When assessing risk, we need to be concerned not only with the probability of bad things happening, but also the magnitude of those events. True risk incorporates both probability and the potential extent of the damage. With Reed, the probability of injury is pretty high, but the chances of another head injury keeping him out a really long time are probably substantial. That gives him a lot of downside.
So in the real world, what do we do to limit excessive downside? We buy insurance. Insurance isn’t a good value in the strict sense, but it’s smart to buy because you can limit your risk of ruin. If you’re going to invest in Reed, consider buying some cheap insurance in the form of another late-round, high-upside tight end.
5. Jimmy Graham
Graham has suffered serious injuries in the last two seasons, but has been able to grind out two 1,200-yard performances while missing only one game. In 2012, Graham fractured his wrist but was able to play through it and missed only one game. In 2013, he suffered a torn plantar fascia and did not miss a single game. This is the same injury that demolished Antonio Gates in 2010 and 2011, causing him to miss nine games combined in those two seasons.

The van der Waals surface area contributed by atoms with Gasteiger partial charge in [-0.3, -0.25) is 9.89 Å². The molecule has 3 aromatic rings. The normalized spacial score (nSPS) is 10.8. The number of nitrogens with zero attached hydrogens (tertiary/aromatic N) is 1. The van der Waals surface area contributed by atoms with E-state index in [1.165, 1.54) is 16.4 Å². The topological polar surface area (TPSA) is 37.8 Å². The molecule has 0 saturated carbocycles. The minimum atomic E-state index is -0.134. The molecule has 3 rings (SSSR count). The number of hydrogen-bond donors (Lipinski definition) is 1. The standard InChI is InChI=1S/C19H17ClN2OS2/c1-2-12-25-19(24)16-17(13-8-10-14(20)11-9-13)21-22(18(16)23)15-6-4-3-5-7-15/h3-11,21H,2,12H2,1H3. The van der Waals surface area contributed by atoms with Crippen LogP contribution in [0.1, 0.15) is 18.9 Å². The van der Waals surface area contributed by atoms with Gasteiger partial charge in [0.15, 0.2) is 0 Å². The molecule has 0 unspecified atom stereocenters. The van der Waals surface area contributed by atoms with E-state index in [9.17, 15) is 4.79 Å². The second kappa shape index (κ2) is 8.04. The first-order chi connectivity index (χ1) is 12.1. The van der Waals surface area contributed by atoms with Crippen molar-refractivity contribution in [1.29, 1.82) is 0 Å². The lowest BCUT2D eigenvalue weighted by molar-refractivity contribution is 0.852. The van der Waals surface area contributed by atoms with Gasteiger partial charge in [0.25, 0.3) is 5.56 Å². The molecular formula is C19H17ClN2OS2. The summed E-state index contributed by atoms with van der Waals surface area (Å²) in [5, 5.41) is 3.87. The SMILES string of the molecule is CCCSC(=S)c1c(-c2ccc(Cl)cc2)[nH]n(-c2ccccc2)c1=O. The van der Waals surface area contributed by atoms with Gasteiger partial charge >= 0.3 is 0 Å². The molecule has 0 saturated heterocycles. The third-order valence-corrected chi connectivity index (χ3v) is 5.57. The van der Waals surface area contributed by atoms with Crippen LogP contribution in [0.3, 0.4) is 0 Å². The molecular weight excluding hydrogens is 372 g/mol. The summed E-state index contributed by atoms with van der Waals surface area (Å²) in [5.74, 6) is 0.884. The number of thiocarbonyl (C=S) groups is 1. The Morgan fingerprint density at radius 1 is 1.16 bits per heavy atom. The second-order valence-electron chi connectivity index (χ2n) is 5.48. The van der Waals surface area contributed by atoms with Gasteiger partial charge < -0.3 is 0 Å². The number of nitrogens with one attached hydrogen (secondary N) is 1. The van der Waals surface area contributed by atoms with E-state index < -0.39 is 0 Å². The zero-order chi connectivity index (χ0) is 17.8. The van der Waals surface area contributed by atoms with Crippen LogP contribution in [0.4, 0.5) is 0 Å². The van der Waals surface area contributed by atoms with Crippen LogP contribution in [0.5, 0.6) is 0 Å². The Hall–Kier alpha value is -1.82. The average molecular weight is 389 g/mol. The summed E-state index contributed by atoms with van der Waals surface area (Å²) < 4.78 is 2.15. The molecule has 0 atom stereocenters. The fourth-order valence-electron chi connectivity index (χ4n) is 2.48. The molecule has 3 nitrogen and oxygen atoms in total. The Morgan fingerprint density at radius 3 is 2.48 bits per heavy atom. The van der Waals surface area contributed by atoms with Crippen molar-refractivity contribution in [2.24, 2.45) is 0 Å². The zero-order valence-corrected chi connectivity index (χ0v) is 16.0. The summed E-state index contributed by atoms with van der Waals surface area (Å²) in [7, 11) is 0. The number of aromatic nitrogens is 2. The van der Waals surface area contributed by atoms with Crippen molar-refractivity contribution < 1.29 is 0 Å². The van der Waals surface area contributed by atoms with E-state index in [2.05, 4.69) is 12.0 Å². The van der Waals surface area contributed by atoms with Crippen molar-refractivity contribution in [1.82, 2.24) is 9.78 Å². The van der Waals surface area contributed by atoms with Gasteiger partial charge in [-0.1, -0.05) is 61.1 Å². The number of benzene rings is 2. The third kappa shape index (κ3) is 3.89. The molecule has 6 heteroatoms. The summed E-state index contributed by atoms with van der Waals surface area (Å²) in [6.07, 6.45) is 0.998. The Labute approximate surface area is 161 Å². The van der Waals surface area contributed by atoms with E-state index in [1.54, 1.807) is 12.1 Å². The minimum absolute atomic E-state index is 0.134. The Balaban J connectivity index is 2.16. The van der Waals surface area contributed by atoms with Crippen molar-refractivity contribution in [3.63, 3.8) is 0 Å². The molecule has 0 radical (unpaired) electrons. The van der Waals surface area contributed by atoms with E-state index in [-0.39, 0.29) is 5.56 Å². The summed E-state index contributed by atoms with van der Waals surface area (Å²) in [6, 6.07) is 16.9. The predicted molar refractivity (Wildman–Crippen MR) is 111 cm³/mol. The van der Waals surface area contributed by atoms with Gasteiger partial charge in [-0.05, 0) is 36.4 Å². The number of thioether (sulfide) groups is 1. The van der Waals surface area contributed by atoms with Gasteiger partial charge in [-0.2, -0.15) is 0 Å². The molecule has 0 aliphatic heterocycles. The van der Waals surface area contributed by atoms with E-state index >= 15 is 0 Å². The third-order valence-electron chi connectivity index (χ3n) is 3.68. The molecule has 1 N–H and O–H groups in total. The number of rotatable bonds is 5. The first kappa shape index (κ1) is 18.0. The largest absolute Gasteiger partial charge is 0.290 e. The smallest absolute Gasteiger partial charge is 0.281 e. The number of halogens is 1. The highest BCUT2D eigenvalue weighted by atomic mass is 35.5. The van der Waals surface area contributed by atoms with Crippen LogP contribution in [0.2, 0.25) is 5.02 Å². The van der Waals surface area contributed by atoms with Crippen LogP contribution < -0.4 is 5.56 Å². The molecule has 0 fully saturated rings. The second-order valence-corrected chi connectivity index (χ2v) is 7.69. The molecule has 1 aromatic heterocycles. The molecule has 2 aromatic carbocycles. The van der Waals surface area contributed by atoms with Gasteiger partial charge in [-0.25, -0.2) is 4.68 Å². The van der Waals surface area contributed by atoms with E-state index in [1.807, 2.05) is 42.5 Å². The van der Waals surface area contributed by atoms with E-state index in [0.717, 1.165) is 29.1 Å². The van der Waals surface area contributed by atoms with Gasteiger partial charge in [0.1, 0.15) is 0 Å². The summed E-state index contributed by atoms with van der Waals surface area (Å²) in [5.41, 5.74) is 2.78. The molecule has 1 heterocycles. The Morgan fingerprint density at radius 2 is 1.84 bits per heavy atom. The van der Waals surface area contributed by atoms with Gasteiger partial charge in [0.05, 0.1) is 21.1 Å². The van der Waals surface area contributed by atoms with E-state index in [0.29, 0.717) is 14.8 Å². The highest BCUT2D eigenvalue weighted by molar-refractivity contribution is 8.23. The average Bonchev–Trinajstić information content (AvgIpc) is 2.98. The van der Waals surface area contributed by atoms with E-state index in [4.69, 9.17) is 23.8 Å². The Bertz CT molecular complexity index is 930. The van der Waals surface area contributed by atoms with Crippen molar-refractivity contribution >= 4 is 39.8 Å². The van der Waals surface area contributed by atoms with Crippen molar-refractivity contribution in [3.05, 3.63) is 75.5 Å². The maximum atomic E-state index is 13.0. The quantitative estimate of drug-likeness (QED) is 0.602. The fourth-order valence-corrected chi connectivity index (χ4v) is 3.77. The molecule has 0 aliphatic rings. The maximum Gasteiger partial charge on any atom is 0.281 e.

Predicting what motivates a player and how they respond to injury events is not covered within our algorithm. Super-elite athletes like Graham and Adrian Peterson will continue to reshape the concept of what is possible as they elevate themselves above the boundaries of what the human body can endure.
Graham has played through injuries in the past, which suggests it’s going to take a lot to keep him out. The fact that he’s projected just fifth in injury risk despite the highest projected workload among all tight ends is a good sign when assessing his safety.
When investing a first-rounder in Graham, you’re trying to obtain two things: scarcity and consistency. Graham is valuable because 1) he’s an outlier at his position and 2) we can really count on him. I don’t think his injury risk does anything to negate the two advantages he offers.